A graph illustrating RMS phase error of the DRP transmitter versus relative channel number in the DCS frequency band without sigma-delta dithering of the present invention is shown in
In accordance with the present invention, a solution to this problem is to randomize the instantaneous value of the timing difference using well-known sigma-delta modulation techniques such that the reference clock FREF is dithered before being input to the TDC. A block diagram illustrating the FREF dither circuit of the present invention is shown in
Note that the sigma-delta modulator may be any order depending on the requirements of the particular application. In the example presented herein, the modulator is a 5th order sigma-delta MASH modulator. A constant input code to the sigma-delta modulator results in a high-speed unit weighted 32-bit output whose time-averaged value equals that of the input. The power spectral density of the output is noise shaped with the quantization energy rising at higher frequencies.
A block diagram illustrating the FREF delay circuit portion of the dither circuit of
A graph illustrating RMS phase error of the DRP transmitter versus relative channel number in the DCS frequency band with sigma-delta dithering in accordance with the present invention is shown in
A block diagram illustrating the FREF dither with gamma correction applied to an ADPLL is shown in
With reference to
The fractional error components PHF_F generated by the TDC, PHR_F generated by the reference phase accumulator and the gamma value generated by the delay estimation circuit are added via adder 154 in the phase detector. Similarly, the integer error components PHF_I generated by the TDC, PHR_I generated by the reference phase accumulator and the sampled PHV derived from the variable phase accumulator are added via adder 156 in the phase detector. The fractional and integer phase error sums are combined to yield the phase error PHE output from the phase detector. The phase error PHE output of the phase detector can be expressed as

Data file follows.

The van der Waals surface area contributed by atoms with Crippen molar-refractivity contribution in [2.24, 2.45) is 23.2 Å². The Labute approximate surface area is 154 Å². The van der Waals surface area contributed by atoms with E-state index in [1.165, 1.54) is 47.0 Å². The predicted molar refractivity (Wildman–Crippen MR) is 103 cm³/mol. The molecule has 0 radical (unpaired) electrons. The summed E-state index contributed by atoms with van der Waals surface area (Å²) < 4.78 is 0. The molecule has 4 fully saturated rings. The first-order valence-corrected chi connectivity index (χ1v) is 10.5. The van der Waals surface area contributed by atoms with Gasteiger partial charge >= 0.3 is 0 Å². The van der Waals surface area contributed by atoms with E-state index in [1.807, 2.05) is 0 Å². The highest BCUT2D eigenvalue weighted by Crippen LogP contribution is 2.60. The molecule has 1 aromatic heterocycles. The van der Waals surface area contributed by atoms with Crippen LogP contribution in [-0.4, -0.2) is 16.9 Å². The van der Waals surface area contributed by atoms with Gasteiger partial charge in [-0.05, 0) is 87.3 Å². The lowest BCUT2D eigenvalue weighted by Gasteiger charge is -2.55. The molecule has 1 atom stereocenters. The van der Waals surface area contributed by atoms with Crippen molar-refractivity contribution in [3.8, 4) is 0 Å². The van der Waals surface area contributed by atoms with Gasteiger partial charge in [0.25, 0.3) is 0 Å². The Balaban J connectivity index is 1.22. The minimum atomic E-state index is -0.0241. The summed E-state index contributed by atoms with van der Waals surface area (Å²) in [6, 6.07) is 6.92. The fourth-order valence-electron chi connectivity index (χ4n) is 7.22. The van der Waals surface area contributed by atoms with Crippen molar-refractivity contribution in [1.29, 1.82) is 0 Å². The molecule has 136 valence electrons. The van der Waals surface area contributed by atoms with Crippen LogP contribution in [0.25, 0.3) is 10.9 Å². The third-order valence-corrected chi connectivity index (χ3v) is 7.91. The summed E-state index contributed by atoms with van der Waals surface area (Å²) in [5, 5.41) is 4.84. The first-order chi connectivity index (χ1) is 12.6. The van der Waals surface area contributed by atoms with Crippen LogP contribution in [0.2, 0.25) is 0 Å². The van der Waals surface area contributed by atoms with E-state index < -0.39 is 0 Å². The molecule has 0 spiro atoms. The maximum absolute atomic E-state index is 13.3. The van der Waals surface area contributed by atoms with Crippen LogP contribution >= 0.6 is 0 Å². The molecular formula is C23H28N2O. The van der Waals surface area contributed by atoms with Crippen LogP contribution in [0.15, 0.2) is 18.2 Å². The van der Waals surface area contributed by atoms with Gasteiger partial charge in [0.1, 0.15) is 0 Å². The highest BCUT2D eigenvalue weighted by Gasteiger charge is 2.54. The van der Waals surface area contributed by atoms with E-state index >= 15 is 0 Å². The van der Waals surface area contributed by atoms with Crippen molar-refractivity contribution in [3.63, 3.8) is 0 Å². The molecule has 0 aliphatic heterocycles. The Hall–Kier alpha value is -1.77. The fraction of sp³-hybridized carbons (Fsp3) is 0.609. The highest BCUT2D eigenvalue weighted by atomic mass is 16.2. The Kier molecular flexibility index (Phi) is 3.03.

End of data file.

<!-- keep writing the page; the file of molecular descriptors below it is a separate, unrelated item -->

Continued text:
PHE=[PHR — I(k)−PHV — SMP(k)]+[PHR — F(k)+epsilon(k)+gamma(k)] (3)
It is intended that the appended claims cover all such features and advantages of the invention that fall within the spirit and scope of the present invention. As numerous modifications and changes will readily occur to those skilled in the art, it is intended that the invention not be limited to the limited number of embodiments described herein. Accordingly, it will be appreciated that all suitable variations, modifications and equivalents may be resorted to, falling within the spirit and scope of the present invention.
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|U.S. Classification||455/114.1, 455/302, 455/570, 455/109, 455/285|
|International Classification||H04B1/04, H04B1/68, H03C3/00, H03L7/16, H04B1/06|
|Cooperative Classification||H03L2207/50, H03L7/16|
|Feb 18, 2005||AS||Assignment|
Owner name: TEXAS INSTRUMENTS INCORPORATED, TEXAS
Free format text: ASSIGNMENT OF ASSIGNORS INTEREST;ASSIGNORS:STASZEWSKI, ROBERT B.;LEIPOLD, DIRK;MUHAMMAD, KHURRAM;AND OTHERS;REEL/FRAME:016317/0739
Effective date: 20050217